On the brink of possible U.S. airstrikes in Syria and a summit meeting with North Korea, the discussion between Susan Rice, former U.S. ambassador to the UN and national security advisor to President Obama, and Condoleezza Rice, former Secretary of State and national security advisor to President George W. Bush, was particularly relevant on April 11.
The two delved into a discussion of politics across the aisle in a Common Ground event that was combined with the Sacerdote Great Names series. The conversation was moderated by Andrea Mitchell, NBC News’ chief foreign policy correspondent, and centered on current issues of American foreign policy. While their opinions differed, Rice and Rice never lost the air of mutual respect that provided the foundation for an engaging and constructive discussion about hot-button issues facing the United States today.
The discussion covered a number of topics, including the recent use of chemical weapons by the Assad regime in Syria, and diplomacy with the regimes in Russia and North Korea. The main area of disagreement during the discussion was over the Iranian nuclear deal. While both guests agreed that the U.S. should not back out of the deal, they debated its effectiveness and whether it was constructed too hastily.
Susan Rice believes the deal is working to prevent Iran from developing its nuclear weapon capabilities, while Condoleezza Rice is more skeptical and thinks the deal leaves room for Iran to renege on the bargain because the monitoring and verification process is not foolproof. Despite the disagreement, Rachael Lurker ’20 noted how “they both wanted to move forward in a productive way. The dialogue was most impactful for me when they agreed that the bottom line is that the deal exists and the question is how do we use it and move forward with it.”
Former Secretary of State Condoleezza Rice and former Ambassador Susan Rice participated in a discussion with students in introductory international relations and international law classes.
The two expressed concern about the current state of foreign policy under the Trump administration. The U.S. has long placed a high value on democracy both domestically and internationally. Yet Condoleezza Rice noted a dangerous sort of admiration that Trump seems to hold for authoritarian leaders like Rodrigo Duterte of the Philippines and Vladimir Putin of Russia. She takes issue not with attempts to talk with the leaders, as foreign policy often requires contact with disagreeable people, but with his praise for them.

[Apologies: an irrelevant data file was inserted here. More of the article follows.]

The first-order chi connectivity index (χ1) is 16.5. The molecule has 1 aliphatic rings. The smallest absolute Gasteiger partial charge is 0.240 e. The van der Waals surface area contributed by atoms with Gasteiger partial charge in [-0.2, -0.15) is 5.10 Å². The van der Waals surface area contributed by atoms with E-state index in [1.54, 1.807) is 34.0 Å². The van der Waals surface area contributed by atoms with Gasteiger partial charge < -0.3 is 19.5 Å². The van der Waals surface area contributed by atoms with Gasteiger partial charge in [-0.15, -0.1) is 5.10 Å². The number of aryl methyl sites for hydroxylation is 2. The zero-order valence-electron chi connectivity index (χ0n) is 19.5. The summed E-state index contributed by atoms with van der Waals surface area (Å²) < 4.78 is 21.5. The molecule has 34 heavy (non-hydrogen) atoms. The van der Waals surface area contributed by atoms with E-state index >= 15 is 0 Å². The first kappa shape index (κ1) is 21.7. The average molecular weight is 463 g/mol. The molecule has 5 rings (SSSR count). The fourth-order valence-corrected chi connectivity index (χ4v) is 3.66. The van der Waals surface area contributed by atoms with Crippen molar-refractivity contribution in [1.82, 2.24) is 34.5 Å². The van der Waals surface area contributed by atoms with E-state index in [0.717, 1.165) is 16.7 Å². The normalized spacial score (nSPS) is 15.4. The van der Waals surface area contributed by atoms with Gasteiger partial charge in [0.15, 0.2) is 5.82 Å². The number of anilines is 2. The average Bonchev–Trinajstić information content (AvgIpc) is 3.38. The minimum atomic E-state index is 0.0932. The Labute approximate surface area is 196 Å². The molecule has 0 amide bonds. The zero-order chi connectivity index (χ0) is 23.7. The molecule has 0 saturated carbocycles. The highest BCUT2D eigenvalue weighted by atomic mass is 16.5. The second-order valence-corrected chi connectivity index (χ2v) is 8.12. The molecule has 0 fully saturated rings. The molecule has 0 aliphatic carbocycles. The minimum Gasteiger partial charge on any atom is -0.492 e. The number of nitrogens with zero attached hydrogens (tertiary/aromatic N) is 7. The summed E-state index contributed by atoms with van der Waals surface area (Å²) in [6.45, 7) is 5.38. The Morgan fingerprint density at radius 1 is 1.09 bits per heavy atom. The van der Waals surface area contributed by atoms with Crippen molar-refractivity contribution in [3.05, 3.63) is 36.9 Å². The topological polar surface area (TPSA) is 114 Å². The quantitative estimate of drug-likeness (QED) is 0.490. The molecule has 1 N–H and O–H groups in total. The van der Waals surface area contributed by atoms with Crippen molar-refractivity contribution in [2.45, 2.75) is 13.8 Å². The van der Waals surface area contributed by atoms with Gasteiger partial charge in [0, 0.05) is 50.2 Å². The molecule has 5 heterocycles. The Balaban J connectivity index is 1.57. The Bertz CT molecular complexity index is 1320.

Susan Rice echoed Condoleezza Rice, but also said it goes further than just admiration for authoritarian leaders. She was concerned at what appears to be admiration for authoritarianism itself, given Trump’s attacks on the free press and civil society, both of which are foundations of stable democracies. Both sides of the political spectrum agree that the maintenance of national and international democracy is of utmost importance, and that any attacks on democratic institutions are fundamentally dangerous.
Toward the end of the event, Mitchell asked questions submitted by audience members. One asked each guest to recount a time when their views changed in light of new or different facts and opinions.
Susan Rice talked about how she helped begin the lifting of sanctions on Sudan, despite her previous dislike for the Sudanese government, because the facts showed that the country had met the standards set for human rights.
Condoleezza Rice discussed how her attempts to get a U.S. interest section in Tehran, Iran, were met with inaction from President Bush. But when he discussed it with her, she understood that sometimes you have good ideas at the wrong time. Both expressed the importance of being able to change one's mind in light of evidence in their field of work. Charlie Cross ’19 agreed and observed how a refusal to change your mind is “a problem we’ve had in the current administration, where there’s less collaboration and more clamoring to be the one voice above all else, sticking with what you're doing, and even if it’s wrong you refuse to compromise or change.”
The event opened with a comment on the polarized state of the current political climate, but the program stands as an example of both the ability of opposing sides to come together in civil dialogue and the power of moments of agreement amidst division. The sense of mutual regard was perhaps the most noteworthy part of the discussion.
As for the impact of the event, Makayla Franks ’19 said the discussion motivated her to “unlearn the defensiveness, because it doesn’t help further the debate. This event is a model for how discussions can and should take place both in the political sphere and on campus. They disagreed on the finer aspects but agreed about the bigger picture. It was what one would expect where respect is given to each other in a debate."
Author Maggie DeNoon is a sophomore government major.